But as this article points out, time management only gets you so far. So it’s a bit misleading to say it’s all about time management: it’s really about priority management. Time management comes naturally once priorities are established.
This is how I go about managing my priorities:
- Each morning I figure out what is the most important thing I must do and add it to my to-do list with a priority assigned to it. “1” is most important, while “3” is least important. I add all other tasks for the day and assign priority.
- Some items are carried over from day-to-day because they are so low of a priority (or I avoid doing them) that they don’t get done until I am sick of looking at them.
- Here’s some tips if you struggle to determine priority when everything seems important. This is originally for work, but it can be applied in your personal life.
- Once I have established importance of priority, I figure out when during my day I am able to achieve that task. Some things must be done in the morning when I have the most amount of energy, while other things wait until later in the day because my energy level is less important to the completion of the task.
- I do not underestimate the power of checking things off in order to feel productive. There may be days where I write every single detail of a task down on the to-do list because the only thing that keeps me moving forward are the tick-marks indicating “done.”
I think one of my favorite apps said it best with this tweet:
Before breaking down your tasks: 😓
After breaking down your tasks: 😊 pic.twitter.com/6kJnfulGtu
— Todoist (@todoist) February 5, 2018
If time management isn’t working for you, don’t scrap it completely, but adjust your focus to priority management. Once you’ve figured out your priorities, you can manage the time needed to get those priorities done.
And don’t be afraid of rolling those tasks over day-to-day. They will get done eventually.
The Importance of a Calendar
Maintaining a schedule helps keep things straight when it comes to my brain fog. I have tried physical calendars/planners in the past, and while I love the romantic notion (and flexibility) of them, I find that I am less likely to maintain or look at them.
I always have my phone on me and with Google calendar I am able to share my schedule with Ash. I also love how my Google Calendar integrates with my email, so if I am making plans via email I can click a couple of links in order to automatically add something to my calendar.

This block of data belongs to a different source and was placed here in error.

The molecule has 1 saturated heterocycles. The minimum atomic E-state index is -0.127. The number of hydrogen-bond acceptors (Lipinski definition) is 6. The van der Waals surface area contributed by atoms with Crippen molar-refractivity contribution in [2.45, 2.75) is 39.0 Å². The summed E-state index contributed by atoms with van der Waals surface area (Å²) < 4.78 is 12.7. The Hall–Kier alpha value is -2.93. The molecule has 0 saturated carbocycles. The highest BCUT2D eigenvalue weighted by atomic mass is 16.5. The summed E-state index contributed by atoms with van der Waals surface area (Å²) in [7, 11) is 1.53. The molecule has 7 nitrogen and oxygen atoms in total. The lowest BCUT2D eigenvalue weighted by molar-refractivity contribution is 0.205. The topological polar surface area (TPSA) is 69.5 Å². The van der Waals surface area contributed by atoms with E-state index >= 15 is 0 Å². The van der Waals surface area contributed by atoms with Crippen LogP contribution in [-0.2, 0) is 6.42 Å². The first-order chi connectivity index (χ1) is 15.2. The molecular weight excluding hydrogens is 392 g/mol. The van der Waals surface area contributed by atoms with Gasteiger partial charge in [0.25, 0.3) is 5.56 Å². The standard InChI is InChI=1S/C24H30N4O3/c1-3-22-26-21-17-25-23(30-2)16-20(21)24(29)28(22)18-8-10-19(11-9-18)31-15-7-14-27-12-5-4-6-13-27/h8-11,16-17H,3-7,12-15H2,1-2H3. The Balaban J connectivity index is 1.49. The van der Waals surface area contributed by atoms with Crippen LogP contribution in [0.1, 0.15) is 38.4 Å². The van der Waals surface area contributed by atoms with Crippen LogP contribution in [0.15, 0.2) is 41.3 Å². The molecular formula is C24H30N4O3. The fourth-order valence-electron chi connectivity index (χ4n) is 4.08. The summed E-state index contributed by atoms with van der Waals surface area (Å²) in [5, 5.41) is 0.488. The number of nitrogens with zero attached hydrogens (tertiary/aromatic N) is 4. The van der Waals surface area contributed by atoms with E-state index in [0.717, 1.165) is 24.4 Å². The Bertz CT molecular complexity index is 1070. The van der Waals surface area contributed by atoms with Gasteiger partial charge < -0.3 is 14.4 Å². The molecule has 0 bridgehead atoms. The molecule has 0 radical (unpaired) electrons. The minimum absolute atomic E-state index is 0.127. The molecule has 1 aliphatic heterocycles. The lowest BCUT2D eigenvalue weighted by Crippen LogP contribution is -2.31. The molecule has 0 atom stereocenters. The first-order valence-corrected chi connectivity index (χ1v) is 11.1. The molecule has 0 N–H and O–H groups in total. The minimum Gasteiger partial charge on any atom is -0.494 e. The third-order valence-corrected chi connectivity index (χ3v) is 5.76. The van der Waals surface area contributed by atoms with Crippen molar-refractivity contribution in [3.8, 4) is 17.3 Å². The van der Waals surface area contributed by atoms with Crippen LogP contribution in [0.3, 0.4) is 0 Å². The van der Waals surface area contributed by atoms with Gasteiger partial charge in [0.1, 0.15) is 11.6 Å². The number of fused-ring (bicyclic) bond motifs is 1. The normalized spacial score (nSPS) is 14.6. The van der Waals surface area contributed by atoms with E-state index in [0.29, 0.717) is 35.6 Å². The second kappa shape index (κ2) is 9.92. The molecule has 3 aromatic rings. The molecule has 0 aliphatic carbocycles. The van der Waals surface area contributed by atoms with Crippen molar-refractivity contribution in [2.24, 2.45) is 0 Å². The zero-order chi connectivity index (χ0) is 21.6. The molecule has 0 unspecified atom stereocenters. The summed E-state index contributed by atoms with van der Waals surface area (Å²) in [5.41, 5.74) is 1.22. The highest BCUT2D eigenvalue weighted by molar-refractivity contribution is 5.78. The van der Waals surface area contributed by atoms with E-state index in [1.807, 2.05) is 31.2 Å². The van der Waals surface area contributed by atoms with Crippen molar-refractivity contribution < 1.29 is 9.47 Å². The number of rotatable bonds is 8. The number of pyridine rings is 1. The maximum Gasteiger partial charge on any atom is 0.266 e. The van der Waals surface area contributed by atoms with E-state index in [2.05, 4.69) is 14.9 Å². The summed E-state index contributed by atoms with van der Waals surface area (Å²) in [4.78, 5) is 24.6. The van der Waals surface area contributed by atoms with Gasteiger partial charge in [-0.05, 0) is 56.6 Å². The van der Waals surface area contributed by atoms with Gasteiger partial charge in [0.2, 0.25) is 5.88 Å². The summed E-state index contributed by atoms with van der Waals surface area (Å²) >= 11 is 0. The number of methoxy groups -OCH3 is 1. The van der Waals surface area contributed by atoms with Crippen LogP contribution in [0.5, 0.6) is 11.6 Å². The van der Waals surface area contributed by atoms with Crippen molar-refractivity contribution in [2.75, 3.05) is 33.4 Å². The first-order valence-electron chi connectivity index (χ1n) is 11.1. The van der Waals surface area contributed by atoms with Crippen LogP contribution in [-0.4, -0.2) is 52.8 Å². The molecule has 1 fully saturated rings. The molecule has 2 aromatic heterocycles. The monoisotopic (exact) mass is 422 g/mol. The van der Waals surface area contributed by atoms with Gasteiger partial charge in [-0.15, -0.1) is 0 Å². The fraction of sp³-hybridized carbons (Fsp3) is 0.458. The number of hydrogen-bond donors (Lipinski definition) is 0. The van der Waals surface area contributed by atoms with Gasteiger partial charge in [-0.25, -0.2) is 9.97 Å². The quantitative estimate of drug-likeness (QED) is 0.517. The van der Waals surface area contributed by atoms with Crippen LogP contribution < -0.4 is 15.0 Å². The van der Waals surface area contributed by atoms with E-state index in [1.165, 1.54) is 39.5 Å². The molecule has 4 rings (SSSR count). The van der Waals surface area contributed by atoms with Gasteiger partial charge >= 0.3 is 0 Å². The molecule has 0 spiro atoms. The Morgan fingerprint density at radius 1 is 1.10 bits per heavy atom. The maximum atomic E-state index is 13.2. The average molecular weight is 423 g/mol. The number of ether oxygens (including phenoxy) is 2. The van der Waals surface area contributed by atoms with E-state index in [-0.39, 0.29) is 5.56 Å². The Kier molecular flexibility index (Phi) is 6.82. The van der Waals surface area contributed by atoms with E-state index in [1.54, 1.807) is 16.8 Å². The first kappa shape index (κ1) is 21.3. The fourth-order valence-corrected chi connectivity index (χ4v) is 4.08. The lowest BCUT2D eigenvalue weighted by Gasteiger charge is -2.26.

Because it’s always by my side I am more likely to look at the calendar, add reminders, and add in events. It is the most effective way to keep my time organized and prevent me from forgetting important things.
I have learned to tell people “hold on, let me put this in my calendar otherwise I’ll forget it.” I still forget to add to my calendar sometimes, and therefore double-book myself or forget about something, but chances are decreased if I am comfortable stopping everything in order to update my calendar.
By removing the need to keep track of things in my head and placing them externally, I am taking control over my brain fog. While it won’t ever go away completely, I am doing something that is recommended to people without disability and therefore normalizing my actions (and not allowing the disease have control). This helps bolster my productivity and decrease my frustration.
While I love to have a digital calendar, I find that having a physical to-do list for my on-the-fly tasks helps more. I do use a digital to-do list for my repeatable daily activities, but as I am going along, I am more likely to write it down on some paper than enter it on my phone.
But list writing can be boring and cumbersome so to make it interesting for myself, I use Knock Knock pads around the house for my various lists. Below are some of my personal favorites:
*I receive compensation for these links.
Like with a calendar, I am no longer allowing my brain fog take control of my life by creating lists, but I am also making my abstract ideas more concrete. They feel more achievable when I look at them on paper.
The trick is to not lose the paper and remember to recycle them.
I always remember that I need to be flexible throughout my day, no matter how well planned I have it. Some days will be ideal and I will be able to get a lot done and other days I’ll need to accept that I won’t get everything done. Remember that that is okay is key to not getting depressed by low-productivity.
I make sure to build flexibility into my daily schedule.
I acknowledge my fatigue and brain fog by knowing that I might get over tired or I might forget to do something. I work in an extra 20 minutes for a project or an extra 30 to get Jai ready for a playdate because, well, toddler.
What do you do to help keep you focused and manage your disability (or if you don’t have a disability, yourself)? How do you combat the threat of low-productivity? This is something that interests me, so I would love to hear your suggestions and tips. Comment with them below.